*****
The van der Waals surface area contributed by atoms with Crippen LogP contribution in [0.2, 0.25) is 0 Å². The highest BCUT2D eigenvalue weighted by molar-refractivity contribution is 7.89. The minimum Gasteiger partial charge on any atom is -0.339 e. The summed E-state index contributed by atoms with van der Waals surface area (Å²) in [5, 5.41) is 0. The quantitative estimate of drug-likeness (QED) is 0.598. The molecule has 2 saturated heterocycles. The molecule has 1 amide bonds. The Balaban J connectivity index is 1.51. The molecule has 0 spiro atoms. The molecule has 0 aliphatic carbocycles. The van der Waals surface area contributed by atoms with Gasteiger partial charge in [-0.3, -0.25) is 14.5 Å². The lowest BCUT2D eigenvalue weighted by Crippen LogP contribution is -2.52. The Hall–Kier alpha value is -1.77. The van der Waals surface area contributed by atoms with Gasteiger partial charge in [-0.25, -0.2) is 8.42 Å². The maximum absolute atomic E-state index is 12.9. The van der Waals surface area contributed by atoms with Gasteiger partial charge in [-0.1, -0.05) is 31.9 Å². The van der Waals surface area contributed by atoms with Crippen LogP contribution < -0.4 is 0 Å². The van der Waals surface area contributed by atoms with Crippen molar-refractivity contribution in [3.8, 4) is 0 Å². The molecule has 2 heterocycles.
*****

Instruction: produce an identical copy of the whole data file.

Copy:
The van der Waals surface area contributed by atoms with Crippen LogP contribution in [0.2, 0.25) is 0 Å². The highest BCUT2D eigenvalue weighted by molar-refractivity contribution is 7.89. The minimum Gasteiger partial charge on any atom is -0.339 e. The summed E-state index contributed by atoms with van der Waals surface area (Å²) in [5, 5.41) is 0. The quantitative estimate of drug-likeness (QED) is 0.598. The molecule has 2 saturated heterocycles. The molecule has 1 amide bonds. The Balaban J connectivity index is 1.51. The molecule has 0 spiro atoms. The molecule has 0 aliphatic carbocycles. The van der Waals surface area contributed by atoms with Gasteiger partial charge in [-0.3, -0.25) is 14.5 Å². The lowest BCUT2D eigenvalue weighted by Crippen LogP contribution is -2.52. The Hall–Kier alpha value is -1.77. The van der Waals surface area contributed by atoms with Gasteiger partial charge in [-0.25, -0.2) is 8.42 Å². The maximum absolute atomic E-state index is 12.9. The van der Waals surface area contributed by atoms with Gasteiger partial charge in [-0.1, -0.05) is 31.9 Å². The van der Waals surface area contributed by atoms with Crippen LogP contribution < -0.4 is 0 Å². The van der Waals surface area contributed by atoms with Crippen molar-refractivity contribution in [3.8, 4) is 0 Å². The molecule has 2 heterocycles.